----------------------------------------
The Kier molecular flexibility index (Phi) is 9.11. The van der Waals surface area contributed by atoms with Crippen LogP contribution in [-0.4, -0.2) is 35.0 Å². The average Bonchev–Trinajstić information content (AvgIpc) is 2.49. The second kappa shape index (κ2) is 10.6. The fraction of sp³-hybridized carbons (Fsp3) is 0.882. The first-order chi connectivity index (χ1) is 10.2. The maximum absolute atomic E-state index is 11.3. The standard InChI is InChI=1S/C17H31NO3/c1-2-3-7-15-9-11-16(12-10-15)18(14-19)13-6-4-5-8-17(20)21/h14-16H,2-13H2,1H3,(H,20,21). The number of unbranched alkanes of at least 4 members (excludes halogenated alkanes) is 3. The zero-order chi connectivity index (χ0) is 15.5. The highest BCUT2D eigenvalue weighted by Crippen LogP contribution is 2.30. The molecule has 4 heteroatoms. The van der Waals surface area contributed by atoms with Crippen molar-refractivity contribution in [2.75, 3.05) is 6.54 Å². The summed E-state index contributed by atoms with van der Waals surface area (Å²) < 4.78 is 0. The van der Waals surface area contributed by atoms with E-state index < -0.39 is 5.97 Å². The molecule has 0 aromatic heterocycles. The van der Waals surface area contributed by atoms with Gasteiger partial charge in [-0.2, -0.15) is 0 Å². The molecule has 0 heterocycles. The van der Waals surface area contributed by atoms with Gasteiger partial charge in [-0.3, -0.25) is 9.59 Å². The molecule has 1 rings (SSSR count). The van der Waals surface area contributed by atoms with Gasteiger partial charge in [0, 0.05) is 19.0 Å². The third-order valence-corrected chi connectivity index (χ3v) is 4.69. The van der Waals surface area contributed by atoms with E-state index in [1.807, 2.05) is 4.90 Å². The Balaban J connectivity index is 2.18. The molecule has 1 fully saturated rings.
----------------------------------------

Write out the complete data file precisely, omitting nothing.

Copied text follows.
The Kier molecular flexibility index (Phi) is 9.11. The van der Waals surface area contributed by atoms with Crippen LogP contribution in [-0.4, -0.2) is 35.0 Å². The average Bonchev–Trinajstić information content (AvgIpc) is 2.49. The second kappa shape index (κ2) is 10.6. The fraction of sp³-hybridized carbons (Fsp3) is 0.882. The first-order chi connectivity index (χ1) is 10.2. The maximum absolute atomic E-state index is 11.3. The standard InChI is InChI=1S/C17H31NO3/c1-2-3-7-15-9-11-16(12-10-15)18(14-19)13-6-4-5-8-17(20)21/h14-16H,2-13H2,1H3,(H,20,21). The number of unbranched alkanes of at least 4 members (excludes halogenated alkanes) is 3. The zero-order chi connectivity index (χ0) is 15.5. The highest BCUT2D eigenvalue weighted by Crippen LogP contribution is 2.30. The molecule has 4 heteroatoms. The van der Waals surface area contributed by atoms with Crippen molar-refractivity contribution in [2.75, 3.05) is 6.54 Å². The summed E-state index contributed by atoms with van der Waals surface area (Å²) < 4.78 is 0. The van der Waals surface area contributed by atoms with E-state index < -0.39 is 5.97 Å². The molecule has 0 aromatic heterocycles. The van der Waals surface area contributed by atoms with Gasteiger partial charge in [-0.2, -0.15) is 0 Å². The molecule has 0 heterocycles. The van der Waals surface area contributed by atoms with Gasteiger partial charge in [-0.3, -0.25) is 9.59 Å². The molecule has 1 rings (SSSR count). The van der Waals surface area contributed by atoms with Gasteiger partial charge in [0, 0.05) is 19.0 Å². The third-order valence-corrected chi connectivity index (χ3v) is 4.69. The van der Waals surface area contributed by atoms with E-state index in [1.807, 2.05) is 4.90 Å². The Balaban J connectivity index is 2.18. The molecule has 1 fully saturated rings.